The minefield of milks

Children need over 40 different nutrients every single day of the week in order to achieve a balanced diet for healthy growth and development. Our very young children, babies and toddlers under 2 rely on milk to provide a great deal of these nutrients, and throughout childhood milk plays a significant role. Even our teens benefit from a significant milk consumption in order to fuel their body’s for rapid growth.

But there are so many different versions of milks and milk alternative products in the supermarket these days that it can be difficult to know which one is best for your child and which one you should purchase.

Choice of milk is an important decision and can be a personal one too. There may be a medical reason such as an allergy, which means that you have to avoid cows milk for your child. You may have a cultural belief such as veganism. This blog is intended to help you understand some of the more popular milks on the market and assist you in making the right choice for your family.

Cows milk

Of all of the available products, cows milk is the cheapest. It has the most preferred taste and flavour and offers the best nutritional profile. Babies and toddlers up to the age of 2 need a high fat diet to provide enough energy for body and brain growth and whole (or full cream) milk can help supply this. At this age our little ones rely quite a bit on liquids for nutrition as their tummies are so small, they can only manage small portions of food. Whole milk is the one with the blue top, it contains a great amount of protein, the right amount of fat and ample calcium. Some brands are also fortified with vitamin D, which works with calcium and is essential for bone health.

Semi-skimmed (green top) is a good option for children over two who are growing well and are eating a healthy balanced diet, however if your child is on the fussier side, you can stick with whole milk for a little longer.

1% (orange top) and skimmed milk (green top) which is 0% fat, are great for over 5’s if you have a family history of heart disease, diabetes or high cholesterol and you want to reduce the levels of saturated fats in your families diet.

No matter which of these you opt for, the cost is as little as £0.48/litre.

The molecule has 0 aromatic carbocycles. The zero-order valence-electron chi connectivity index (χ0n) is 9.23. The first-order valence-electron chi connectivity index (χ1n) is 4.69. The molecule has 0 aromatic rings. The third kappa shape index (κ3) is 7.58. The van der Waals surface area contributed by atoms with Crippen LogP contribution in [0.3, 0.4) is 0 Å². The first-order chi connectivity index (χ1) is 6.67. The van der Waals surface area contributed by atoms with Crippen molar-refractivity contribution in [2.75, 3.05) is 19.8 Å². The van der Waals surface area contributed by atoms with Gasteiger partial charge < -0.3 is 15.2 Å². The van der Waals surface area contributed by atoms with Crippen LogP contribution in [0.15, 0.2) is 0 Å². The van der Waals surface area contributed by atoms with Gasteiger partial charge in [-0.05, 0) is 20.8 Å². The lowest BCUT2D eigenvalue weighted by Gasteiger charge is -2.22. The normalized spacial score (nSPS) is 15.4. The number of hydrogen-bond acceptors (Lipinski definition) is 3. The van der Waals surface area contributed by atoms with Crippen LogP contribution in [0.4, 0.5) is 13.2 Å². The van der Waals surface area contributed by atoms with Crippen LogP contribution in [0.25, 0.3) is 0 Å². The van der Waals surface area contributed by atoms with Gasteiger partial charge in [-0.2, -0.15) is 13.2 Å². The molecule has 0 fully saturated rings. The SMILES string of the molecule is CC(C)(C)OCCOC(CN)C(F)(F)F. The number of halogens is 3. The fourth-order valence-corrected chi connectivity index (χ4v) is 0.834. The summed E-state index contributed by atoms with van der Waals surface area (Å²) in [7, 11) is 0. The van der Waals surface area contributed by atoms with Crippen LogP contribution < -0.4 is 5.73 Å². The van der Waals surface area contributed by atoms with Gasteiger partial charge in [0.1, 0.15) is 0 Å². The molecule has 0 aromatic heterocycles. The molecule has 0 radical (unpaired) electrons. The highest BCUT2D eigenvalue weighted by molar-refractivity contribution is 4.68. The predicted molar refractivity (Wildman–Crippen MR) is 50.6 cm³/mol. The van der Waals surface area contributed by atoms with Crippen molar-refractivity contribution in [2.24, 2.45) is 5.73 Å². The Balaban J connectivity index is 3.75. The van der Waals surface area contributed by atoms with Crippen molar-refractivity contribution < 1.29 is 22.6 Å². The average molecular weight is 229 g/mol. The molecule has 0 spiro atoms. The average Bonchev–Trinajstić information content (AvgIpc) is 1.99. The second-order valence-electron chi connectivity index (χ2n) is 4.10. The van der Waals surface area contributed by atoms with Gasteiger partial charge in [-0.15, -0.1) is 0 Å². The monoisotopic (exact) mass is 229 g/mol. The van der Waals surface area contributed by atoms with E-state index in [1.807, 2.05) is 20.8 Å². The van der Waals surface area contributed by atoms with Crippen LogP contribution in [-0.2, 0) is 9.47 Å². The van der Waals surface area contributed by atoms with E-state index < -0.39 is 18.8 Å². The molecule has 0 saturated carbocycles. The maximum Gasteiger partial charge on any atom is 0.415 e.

Soya Milk

If you are considering choosing soya milk because you suspect your child has an allergy to cows milk, be aware that 40% of cows milk allergic children are also allergic to soya. Soya milk is actually very low in calories; it provides similar calories to skimmed milk. The amount of protein is good and most are fortified with calcium and vitamin D. Some soya milks – in particular the flavoured varieties – contain added sugar, so be careful to check the food label. If you choose soya milk for your child, you need to be mindful of making up the calories elsewhere in your child’s diet otherwise they wont get the energy they need for healthy growth and development of their body and brain.

Oat milk

Oat milk is very low in calories in a similar way to skimmed milk, it is also very low in fat and protein too and so is not a good choice of milk for a young child. Some also have added sugar. Studies have show that children in the USA who were given oat milk resulted in growth failure and so its not one I’d recommend for young children. It is fortified with calcium to the same level as cows milk and does have vitamin D added and so could be a good substitute for an adult to drink. However it’s expensive at £1.40/litre.

Rice milk

Rice and rice products have featured in the news recently with regards to their arsenic content. As a result rice milk is not recommended for babies and young children under the age of 5. Nutritionally its profile is similar to oat milk, and so isn’t a great option anyway. It also comes in at around £1.40/litre.

Nut milks and Flax milk

Nut milks such as almond milk or cashew milk are surprising very poor from a nutritional point of view. Despite nuts being high in protein and healthy fats, none of this filters through into the milk. Nutritionally they contain less calories than skimmed milk with less than half a gram of protein per 100ml. They are also very low in fat. Flax milk is virtually identical from a nutritional perspective. Again not a good choice for children, unless you are able to drastically change the rest of their diet to compensate under the guidance of a dietitian. Most brands are supplemented with calcium and vitamin D too. Nut milks come in at £1.80/litre. And flax milk is the most expensive at £1.99/litre.

Hemp milk

Hemp milk is produced from the cannabis plant, but rest assured it comes from a different part of the plant, so none of the marijuana comes through into the milk! It’s low in calories, low in protein and lower in fat than cows milk, but the fat level is not as low as the other grain based milks mentioned. Again it’s fortified with calcium and vitamin D and could be part of a child’s diet who was under the supervision of a dietitian to ensure that the missing nutrients are made up elsewhere. It’s not readily available in all supermarkets but can be bought in health food shops and online and retails at £1.50/litre.

Coconut milk

This product is very popular at the moment. It’s made from soaking the coconut milk in hot water with the cream skimmed off. Nutritionally it has a similar fat content to whole cows milk but is lower in calories and very low in protein so not suitable for a child under 2 who’s brain is rapidly developing. This retails at 1.80/litre.

Milk allergy

If your child has a milk allergy, arrange to see a dietitian either via the NHS or see me privately. We are able to guide you on the best choice of milk for your child’s age and developmental stage. I offer virtual and face to face consultations.

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